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Conversing With The Public

By Anne Clausen

A 19th century German activist once said that journalism is “time conversing with itself.” In his opinion, it was the job of journalists to provide a forum where people could express their opinion on matters of public interest. By talking about current events, people could shape them or bring them into existence – bring change to society.

Sometimes it seems like this part of journalism is forgotten these days, especially within the mainstream media. So much information is top-down from political leaders, CEOs and large organizations to the people instead of the other way around. Often, the voices of “regular” people only appear in polls that do not really say much anyway.

One of the things that excited me most about Rethink08 was that I felt it would be a chance to turn the table: To ask you for your opinion. The Rethink08 event at the University of Montana on Nov. 4, 2009, was an attempt to do just that, and I think we were successful. Nearly fifty people signed up for an “interviews without words,” and about as many tweeted their thoughts on our Twitter account.

We also each portrayed one young voter. These portraits were among the most viewed pages on our Web site and, in my opinion, some of the most important stories there too.

I am still moved by Ashley Haley in “Minding the Mountain,” who said that Barack Obama for the first time made Native Americans feel recognized or even looked at. I am still impressed with the grace of Jessica Kotur, the minister in “One Issue, One Vote,” who disagrees with Obama on abortion but still supports him as president. To me these people represent the stifled voices in American society, showing a much more nuanced picture than stereotypes usually convey.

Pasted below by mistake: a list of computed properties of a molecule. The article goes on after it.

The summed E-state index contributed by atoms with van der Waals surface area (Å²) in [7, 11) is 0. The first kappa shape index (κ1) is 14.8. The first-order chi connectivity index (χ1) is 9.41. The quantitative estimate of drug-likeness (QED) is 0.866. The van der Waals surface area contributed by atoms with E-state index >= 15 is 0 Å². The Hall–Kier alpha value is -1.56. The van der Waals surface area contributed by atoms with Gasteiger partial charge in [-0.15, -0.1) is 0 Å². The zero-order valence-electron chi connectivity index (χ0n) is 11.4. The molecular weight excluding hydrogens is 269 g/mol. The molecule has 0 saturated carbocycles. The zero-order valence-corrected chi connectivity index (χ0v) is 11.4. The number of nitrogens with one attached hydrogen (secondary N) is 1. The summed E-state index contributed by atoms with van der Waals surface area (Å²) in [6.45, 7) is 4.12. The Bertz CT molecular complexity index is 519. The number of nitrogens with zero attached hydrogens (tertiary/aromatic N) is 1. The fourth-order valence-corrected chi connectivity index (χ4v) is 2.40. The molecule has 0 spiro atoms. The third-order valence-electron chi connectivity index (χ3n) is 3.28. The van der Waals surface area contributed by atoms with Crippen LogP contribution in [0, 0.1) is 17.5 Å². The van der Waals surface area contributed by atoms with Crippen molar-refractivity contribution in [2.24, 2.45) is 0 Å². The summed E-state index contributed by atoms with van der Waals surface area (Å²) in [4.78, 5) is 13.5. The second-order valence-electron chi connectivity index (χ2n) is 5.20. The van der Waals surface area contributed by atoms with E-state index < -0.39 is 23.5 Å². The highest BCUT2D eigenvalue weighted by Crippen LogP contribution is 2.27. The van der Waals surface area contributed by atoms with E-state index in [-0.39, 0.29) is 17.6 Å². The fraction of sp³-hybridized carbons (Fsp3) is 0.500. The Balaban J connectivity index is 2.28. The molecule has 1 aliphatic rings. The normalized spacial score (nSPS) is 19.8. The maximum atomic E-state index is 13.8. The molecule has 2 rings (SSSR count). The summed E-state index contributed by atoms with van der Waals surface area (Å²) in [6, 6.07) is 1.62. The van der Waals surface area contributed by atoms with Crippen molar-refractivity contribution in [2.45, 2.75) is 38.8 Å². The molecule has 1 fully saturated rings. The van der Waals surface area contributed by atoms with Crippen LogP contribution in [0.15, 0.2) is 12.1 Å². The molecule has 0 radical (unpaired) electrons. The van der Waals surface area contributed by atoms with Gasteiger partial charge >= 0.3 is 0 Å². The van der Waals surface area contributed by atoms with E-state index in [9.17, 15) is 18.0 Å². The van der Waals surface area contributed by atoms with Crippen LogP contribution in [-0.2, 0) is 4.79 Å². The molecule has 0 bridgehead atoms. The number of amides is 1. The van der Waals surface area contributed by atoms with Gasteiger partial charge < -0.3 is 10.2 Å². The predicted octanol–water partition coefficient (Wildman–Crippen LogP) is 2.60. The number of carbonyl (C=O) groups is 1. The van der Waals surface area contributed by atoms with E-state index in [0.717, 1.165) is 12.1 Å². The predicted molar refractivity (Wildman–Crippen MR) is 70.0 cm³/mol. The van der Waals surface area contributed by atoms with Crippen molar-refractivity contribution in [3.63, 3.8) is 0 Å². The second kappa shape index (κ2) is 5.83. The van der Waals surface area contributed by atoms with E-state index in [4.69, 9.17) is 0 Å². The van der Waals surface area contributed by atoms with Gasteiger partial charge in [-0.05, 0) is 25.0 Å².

Facebook as the best-performing tool

Finally, we tried to reach out to people via social networks like Twitter and Facebook. Facebook, as it turned out, was by far the biggest success and led a lot of people to comment on our Web site.

I think the biggest challenge for us was to build a community around our project and draw people into the conversation. It is so easy for us journalists to go to press conferences or city hall meetings and report on that. They take place at a scheduled time, and you are almost sure that there will be something to report afterwards.

Anne Clausen sharing a laugh with a visitor during the Rethink08 Internet debate. Photo: Carmen Irish

But reaching “ordinary people” takes time and effort. People are busy living their everyday lives, and it is difficult for journalists to find them where they are and then hope they have a story to tell. One of the great lessons learned from Rethink08 is that building a community or drawing people into the conversation requires our participation as well. Sometimes we fell back to our default position as journalists: We put articles out there and then expected people to discuss them amongst themselves.

If I had to do things over again, I would have done more to solicit responses from the public. I would have asked them questions via Facebook and Twitter instead of just instructing them to go visit our Web site, and I would have responded to their comments from the outset.

It is difficult to get out of the habit of being a traditional journalist. On top of that, I think many journalists feel it would compromise their objectivity if they started a discussion with people who comment on their work. I will be the first to admit that it can be a difficult line to draw.

Letting comments be part of the story

The solution, I think, must be for the journalist to think of the article as an ongoing online project instead of a done deal. In a way, it becomes a combination of both the original story that can stand on its own if it’s all people choose to read, and of the comments all stories generate. Each person who comments is an additional source in the ongoing project: A source that should be asked for his or her reasons for professing a certain opinion, asked to back it up with information or elaborate on a personal story.

It has been an interesting experiment and a learning curve. For this project, we were event organizers, Web designers, photographers, writers, Tweeters, debate moderators, interviewers and interviewees. I don’t think of that as a bad thing, on the contrary. I don’t know if projects like Rethink08 are the future of journalism, but I kind of hope they are.

Read Anne Clausen’s profile of Daniel Viehland.

Discuss Anne Clausen’s analysis of the Youth Vote 2008.

Go back to Authors’ Page.

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